For the Soviets this was their most ambitious offensive to date, reflecting the importance they attached to the Salang Highway, and the Panjsher as a threat to its security. It is likely that Major-General Saradov, the commander of the 108th MRD, was in charge of the operation, with a senior general from the General Staff flown in from Moscow to advise and report on progress. An airborne command post was set up in a four-engined An-12 Cub, which was packed with Soviet staff officers and nicknamed the ‘Flying Kremlin’. Under command were some 10,000 Soviet and 5,000 Afghan troops.
The attack was in two phases. The first lasted from 22-30 April and was largely confined to the Panjsher valley, with armoured columns crawling slowly up the road, taking casualties from mines and Mujahideen spoiling attacks from the flanks. A rolling barrage of gunfire and rockets preceded the advance, while heliborne units were landed behind villages in front of the attackers to act as stop groups. It took the force eight days to get to Khenj, a small village some 60 kilometres up the valley. Here they halted, although a battalion was helicoptered into Dasht-i-Ravat, 20 kilometres further on, where it was mauled for its audacity and isolation. Phase two now started, as the upper reaches of the Panjsher were still secured by the snow.

This was the boldest part of the operation, as it involved several units outside the Panjsher Valley joining in an attempt to squeeze the Mujahideen between the forces approaching up the side valleys, and others coming over the passes behind them. These units formed an outer cordon, while battalion-sized units of paratroops would be landed in dominating positions to form an inner cordon (see Map 7). Again a battalion was cut up when it landed too far ahead of the ground troops.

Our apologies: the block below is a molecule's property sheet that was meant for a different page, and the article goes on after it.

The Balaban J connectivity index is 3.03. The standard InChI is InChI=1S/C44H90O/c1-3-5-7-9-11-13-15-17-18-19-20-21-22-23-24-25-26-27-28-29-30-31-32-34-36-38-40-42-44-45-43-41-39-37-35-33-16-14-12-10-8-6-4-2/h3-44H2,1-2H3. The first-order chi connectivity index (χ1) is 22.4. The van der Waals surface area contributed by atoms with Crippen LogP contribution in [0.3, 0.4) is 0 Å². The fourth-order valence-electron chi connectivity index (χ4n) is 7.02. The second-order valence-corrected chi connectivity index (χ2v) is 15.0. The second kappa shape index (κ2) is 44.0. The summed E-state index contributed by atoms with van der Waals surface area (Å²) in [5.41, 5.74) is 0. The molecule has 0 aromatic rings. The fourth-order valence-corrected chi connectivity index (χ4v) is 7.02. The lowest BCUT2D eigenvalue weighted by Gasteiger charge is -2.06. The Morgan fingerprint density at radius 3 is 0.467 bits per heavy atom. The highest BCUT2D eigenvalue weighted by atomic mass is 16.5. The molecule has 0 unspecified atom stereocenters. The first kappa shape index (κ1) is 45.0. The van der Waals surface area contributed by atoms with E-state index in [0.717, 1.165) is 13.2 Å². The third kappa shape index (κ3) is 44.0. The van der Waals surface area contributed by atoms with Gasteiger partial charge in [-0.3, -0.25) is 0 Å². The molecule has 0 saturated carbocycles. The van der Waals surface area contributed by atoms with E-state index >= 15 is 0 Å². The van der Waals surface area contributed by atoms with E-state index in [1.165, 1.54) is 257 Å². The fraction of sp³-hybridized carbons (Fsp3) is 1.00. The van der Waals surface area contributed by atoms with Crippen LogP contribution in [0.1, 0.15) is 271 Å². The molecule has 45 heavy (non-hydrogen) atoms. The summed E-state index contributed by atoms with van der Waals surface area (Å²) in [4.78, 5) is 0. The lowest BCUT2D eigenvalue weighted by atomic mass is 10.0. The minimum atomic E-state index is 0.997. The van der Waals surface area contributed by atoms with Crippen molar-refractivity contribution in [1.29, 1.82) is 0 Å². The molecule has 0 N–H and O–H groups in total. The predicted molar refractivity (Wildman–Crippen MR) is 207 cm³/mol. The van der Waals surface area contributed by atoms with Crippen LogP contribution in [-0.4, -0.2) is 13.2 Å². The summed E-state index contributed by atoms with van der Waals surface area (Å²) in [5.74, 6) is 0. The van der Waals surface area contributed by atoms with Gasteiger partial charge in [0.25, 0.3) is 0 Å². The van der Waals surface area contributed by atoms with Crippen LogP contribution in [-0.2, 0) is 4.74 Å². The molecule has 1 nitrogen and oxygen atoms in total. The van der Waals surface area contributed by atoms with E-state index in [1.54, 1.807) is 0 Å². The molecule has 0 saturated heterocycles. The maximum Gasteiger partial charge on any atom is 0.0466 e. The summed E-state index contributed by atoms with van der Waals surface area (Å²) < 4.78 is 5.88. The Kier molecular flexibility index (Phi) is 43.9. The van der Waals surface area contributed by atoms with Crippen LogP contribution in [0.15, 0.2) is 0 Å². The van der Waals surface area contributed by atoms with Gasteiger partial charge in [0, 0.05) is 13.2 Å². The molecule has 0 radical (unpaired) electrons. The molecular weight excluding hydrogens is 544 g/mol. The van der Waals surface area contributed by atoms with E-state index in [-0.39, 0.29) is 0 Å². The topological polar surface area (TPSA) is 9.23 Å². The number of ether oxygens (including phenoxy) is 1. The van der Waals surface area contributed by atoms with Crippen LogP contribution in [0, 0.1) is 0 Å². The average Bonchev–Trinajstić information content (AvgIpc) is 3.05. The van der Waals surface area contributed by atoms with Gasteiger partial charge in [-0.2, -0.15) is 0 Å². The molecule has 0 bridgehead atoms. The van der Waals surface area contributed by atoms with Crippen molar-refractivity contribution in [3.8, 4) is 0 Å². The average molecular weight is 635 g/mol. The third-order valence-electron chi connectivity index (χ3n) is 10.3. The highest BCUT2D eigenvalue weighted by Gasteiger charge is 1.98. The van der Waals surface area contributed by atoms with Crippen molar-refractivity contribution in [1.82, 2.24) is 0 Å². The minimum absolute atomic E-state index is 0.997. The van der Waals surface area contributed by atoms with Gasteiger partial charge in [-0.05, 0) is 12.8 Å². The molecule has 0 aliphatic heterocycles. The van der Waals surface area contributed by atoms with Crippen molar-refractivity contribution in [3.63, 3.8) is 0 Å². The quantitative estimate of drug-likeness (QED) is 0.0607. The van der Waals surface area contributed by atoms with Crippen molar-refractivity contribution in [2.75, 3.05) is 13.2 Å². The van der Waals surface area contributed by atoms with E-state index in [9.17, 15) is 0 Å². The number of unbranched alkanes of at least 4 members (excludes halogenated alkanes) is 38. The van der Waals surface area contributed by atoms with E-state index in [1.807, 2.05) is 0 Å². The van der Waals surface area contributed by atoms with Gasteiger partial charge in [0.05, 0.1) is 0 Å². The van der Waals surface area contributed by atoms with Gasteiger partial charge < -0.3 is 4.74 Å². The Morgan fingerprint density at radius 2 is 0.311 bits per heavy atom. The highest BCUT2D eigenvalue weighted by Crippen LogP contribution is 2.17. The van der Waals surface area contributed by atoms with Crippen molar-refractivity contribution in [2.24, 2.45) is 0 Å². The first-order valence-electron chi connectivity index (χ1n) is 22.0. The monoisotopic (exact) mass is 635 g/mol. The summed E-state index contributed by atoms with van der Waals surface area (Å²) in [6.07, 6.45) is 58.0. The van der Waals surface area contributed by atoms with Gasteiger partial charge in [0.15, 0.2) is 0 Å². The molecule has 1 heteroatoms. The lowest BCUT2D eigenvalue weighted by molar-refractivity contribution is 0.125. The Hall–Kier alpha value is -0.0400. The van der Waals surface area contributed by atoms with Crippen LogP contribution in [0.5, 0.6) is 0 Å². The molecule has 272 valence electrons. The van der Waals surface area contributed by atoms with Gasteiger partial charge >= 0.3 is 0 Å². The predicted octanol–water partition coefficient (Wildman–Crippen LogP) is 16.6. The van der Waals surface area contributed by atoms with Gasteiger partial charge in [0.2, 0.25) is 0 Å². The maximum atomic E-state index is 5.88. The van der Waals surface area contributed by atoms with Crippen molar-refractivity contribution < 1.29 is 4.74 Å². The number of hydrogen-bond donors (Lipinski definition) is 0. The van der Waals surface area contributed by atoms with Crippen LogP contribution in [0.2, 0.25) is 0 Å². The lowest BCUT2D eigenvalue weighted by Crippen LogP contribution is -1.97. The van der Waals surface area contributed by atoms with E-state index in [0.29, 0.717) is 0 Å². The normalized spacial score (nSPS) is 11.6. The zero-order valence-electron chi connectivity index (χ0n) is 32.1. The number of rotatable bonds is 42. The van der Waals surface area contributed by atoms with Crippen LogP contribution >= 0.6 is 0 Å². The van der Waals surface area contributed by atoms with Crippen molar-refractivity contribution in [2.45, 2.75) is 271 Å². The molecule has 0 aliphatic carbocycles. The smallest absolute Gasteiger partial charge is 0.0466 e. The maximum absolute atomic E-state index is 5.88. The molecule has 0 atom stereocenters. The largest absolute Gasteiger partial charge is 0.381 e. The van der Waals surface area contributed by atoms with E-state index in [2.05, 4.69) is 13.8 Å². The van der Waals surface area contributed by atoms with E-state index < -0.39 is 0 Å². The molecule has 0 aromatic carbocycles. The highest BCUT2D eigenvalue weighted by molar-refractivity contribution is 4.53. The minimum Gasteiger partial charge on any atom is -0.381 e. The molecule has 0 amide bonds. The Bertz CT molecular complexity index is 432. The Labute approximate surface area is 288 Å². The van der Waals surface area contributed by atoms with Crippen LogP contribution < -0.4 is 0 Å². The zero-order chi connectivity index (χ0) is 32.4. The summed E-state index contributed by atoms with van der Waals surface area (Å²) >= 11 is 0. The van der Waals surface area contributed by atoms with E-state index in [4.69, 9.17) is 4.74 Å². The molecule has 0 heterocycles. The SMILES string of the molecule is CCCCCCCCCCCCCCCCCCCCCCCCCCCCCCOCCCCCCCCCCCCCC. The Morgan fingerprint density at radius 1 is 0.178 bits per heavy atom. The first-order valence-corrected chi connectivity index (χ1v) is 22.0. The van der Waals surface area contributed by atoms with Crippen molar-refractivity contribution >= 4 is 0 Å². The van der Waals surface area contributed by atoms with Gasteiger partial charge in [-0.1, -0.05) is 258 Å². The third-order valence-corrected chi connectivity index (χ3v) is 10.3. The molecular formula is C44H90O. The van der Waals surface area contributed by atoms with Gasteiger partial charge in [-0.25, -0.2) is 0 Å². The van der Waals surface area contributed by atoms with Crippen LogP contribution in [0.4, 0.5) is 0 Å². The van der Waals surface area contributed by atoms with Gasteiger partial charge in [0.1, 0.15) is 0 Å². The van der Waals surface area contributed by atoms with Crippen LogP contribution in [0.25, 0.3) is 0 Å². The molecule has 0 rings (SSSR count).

By 7 May the second phase was over, and our activity around Kabul was being felt. A highly successful Mujahideen attack on Bagram Air Base demolished several aircraft on the ground. The attackers pulled back from the side valleys and from Dasht-i-Ravat, which was the furthest they had penetrated. As the Soviets withdrew to their bases at the end of June they left behind Afghan garrisons in permanent posts at Anawa, Rokha, Bazarak and Peshghor.
It had been a partial success for the Soviets. It also gave me further insight into future Soviet tactics and capabilities, as well as underlining some obvious Mujahideen weaknesses. The Soviets seemed to have improved their techniques since the previous, small-scale offensive up the Salang Highway that had occurred shortly after my arrival. This attack was better coordinated, with much more use being made of helicopters to position units in cordon positions. But once again there had been a deja vu feeling about the operation. US Vietnam veterans, and their South Vietnamese comrades, would have found little difficulty in relating to the problems facing the Soviets and their Afghan allies, trying to destroy an elusive enemy who could turn from fighter to farmer in a few moments. Search and destroy missions are much the same whoever undertakes them.
I had had a sharp reminder of how inter-Party jealousies had the potential to cripple the best laid plans. I had seen how difficult, if not impossible, it was to mount a quick operation. I had received the warning of an impending attack several weeks in advance, but the lack of communications, the lack of any sort of mobile reserve force which could be despatched to a critical point, and the lack of a willingness among Leaders and Commanders to cooperate, had negated this advantage. Our efforts were belated, and therefore only partially succeeded.